16 July 2014
Adam Reynolds Bursary winner Aaron McPeake gave a talk at the Shape Gallery in Westfield on his Spike Island residency on 3 July, as part of the launch of Shape’s Artist Network; a new, quarterly event for emerging and mid-career artists to get together, develop new collaborations and share ideas for professional development. Colin Hambrook reflects on the artists' practice.
McPeake gave an inspiring account of his travels. He showed us images of an open-casting bronze workshop in Burma that would have Health and Safety Officers running for the hills; young guys, with only flip-flops to protect their feet, pouring molten metal into clay moulds in the ground; being backed up with wet clay, even as the hot metal was flowing.
In exchange for seeing an ancient form of industry in action, he offered the Foundry safety goggles and help to remould a large monastory bell, which needed to be remade. The sound of bells and gongs figures large in McPeake’s work. There was an arresting quality to the sounds ringing frequently throughout his talk as he relayed powerpoint images.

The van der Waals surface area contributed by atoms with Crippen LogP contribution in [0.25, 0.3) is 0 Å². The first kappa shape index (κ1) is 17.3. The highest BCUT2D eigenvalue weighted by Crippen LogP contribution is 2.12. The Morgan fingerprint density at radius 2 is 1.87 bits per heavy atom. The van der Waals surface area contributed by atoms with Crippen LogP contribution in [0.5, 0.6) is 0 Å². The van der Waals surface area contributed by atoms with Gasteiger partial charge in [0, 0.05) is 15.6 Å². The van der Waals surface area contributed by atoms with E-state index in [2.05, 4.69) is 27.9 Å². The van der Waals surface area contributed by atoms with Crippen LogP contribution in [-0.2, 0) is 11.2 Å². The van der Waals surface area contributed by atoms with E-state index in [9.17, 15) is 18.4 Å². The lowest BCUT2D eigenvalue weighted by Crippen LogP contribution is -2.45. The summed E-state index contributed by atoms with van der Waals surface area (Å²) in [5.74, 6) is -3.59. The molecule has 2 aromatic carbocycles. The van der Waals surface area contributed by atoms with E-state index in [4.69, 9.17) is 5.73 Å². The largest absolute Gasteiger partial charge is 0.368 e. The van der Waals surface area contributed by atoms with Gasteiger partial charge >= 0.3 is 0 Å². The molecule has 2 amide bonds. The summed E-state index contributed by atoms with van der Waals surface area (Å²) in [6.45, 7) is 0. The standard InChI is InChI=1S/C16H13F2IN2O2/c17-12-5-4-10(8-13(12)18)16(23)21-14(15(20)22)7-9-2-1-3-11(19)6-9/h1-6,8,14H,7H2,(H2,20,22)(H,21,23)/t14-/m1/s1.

The artist spoke about the privilege of receiving the Adam Reynolds Memorial bursary allowing space to work in; time to do the work and the luxury of not having to worry about earning money to survive. He reiterated that the bursary application, which is currently open for a residency at the Victoria & Albert Museum has a focus on ‘Inclusive Design’, but that potential applicants shouldn’t be put off as there is a lot of flexibility around this theme.
McPeake talked a fair bit about finding your voice as an artist. Much of the time artists struggle to fit the work they make to a flow of ideas, rather than making the ideas central to the work. McPeake’s practice spans bronze casting, moving image, photography and sound; a very eclectic range of media to tie together with an over-arching thread.
Much of Aaron’s work since his sight-loss in 2002 deals in shadows and traces of the world. The artist regularly uses the shadow as a simile to describe what he actually sees. As Aaron says: “There is evidence of a presence within the absence or darkness, but its exact nature is often ambiguous.” The over-riding theme running through Aaron’s work is an almost diary account of aspects of the artists life: the journeys he takes; memories from personal history.
Engaging with McPeake’s work takes you into those shadowy places, the sun being eclipsed; shadows running along pavements, the transitory flight of clouds.
The warmth of his personality came through his talk. He relayed a clarity to how his various excursions into making widely differing types of work using an eclectic range of processes, hang together in supporting his practice as a whole.